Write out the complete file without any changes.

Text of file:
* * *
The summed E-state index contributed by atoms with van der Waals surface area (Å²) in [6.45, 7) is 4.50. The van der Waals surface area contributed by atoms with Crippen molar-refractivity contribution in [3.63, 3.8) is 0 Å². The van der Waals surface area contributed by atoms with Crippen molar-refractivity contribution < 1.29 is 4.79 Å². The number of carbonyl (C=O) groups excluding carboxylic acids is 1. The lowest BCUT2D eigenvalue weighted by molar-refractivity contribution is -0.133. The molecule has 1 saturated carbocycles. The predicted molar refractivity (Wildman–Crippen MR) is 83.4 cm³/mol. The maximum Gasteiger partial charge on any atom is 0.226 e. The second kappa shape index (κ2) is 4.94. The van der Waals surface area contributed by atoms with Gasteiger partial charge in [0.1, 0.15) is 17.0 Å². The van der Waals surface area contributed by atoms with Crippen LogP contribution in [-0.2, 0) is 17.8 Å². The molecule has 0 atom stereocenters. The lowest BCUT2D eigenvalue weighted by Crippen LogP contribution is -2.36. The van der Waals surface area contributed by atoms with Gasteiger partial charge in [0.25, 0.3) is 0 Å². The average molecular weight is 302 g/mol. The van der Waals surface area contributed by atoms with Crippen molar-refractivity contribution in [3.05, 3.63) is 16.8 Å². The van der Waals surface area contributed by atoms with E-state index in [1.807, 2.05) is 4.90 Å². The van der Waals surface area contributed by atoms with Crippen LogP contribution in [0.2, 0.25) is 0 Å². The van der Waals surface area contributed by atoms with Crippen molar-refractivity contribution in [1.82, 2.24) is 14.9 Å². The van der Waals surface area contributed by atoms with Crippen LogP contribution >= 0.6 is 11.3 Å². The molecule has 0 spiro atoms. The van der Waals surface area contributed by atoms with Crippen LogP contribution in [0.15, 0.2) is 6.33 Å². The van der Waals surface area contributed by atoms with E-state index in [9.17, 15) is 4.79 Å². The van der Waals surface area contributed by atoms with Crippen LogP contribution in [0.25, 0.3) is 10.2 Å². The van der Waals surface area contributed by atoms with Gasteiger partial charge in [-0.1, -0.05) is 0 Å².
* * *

The summed E-state index contributed by atoms with van der Waals surface area (Å²) in [6.45, 7) is 4.50. The van der Waals surface area contributed by atoms with Crippen molar-refractivity contribution in [3.63, 3.8) is 0 Å². The van der Waals surface area contributed by atoms with Crippen molar-refractivity contribution < 1.29 is 4.79 Å². The number of carbonyl (C=O) groups excluding carboxylic acids is 1. The lowest BCUT2D eigenvalue weighted by molar-refractivity contribution is -0.133. The molecule has 1 saturated carbocycles. The predicted molar refractivity (Wildman–Crippen MR) is 83.4 cm³/mol. The maximum Gasteiger partial charge on any atom is 0.226 e. The second kappa shape index (κ2) is 4.94. The van der Waals surface area contributed by atoms with Gasteiger partial charge in [0.1, 0.15) is 17.0 Å². The van der Waals surface area contributed by atoms with Crippen LogP contribution in [-0.2, 0) is 17.8 Å². The molecule has 0 atom stereocenters. The lowest BCUT2D eigenvalue weighted by Crippen LogP contribution is -2.36. The van der Waals surface area contributed by atoms with Gasteiger partial charge in [0.25, 0.3) is 0 Å². The average molecular weight is 302 g/mol. The van der Waals surface area contributed by atoms with Crippen molar-refractivity contribution in [3.05, 3.63) is 16.8 Å². The van der Waals surface area contributed by atoms with E-state index in [1.807, 2.05) is 4.90 Å². The van der Waals surface area contributed by atoms with Crippen LogP contribution in [0.2, 0.25) is 0 Å². The van der Waals surface area contributed by atoms with Crippen molar-refractivity contribution in [1.82, 2.24) is 14.9 Å². The van der Waals surface area contributed by atoms with Crippen LogP contribution >= 0.6 is 11.3 Å². The molecule has 0 spiro atoms. The van der Waals surface area contributed by atoms with Crippen LogP contribution in [0.15, 0.2) is 6.33 Å². The van der Waals surface area contributed by atoms with E-state index in [9.17, 15) is 4.79 Å². The van der Waals surface area contributed by atoms with Crippen LogP contribution in [0.25, 0.3) is 10.2 Å². The van der Waals surface area contributed by atoms with Gasteiger partial charge in [-0.1, -0.05) is 0 Å².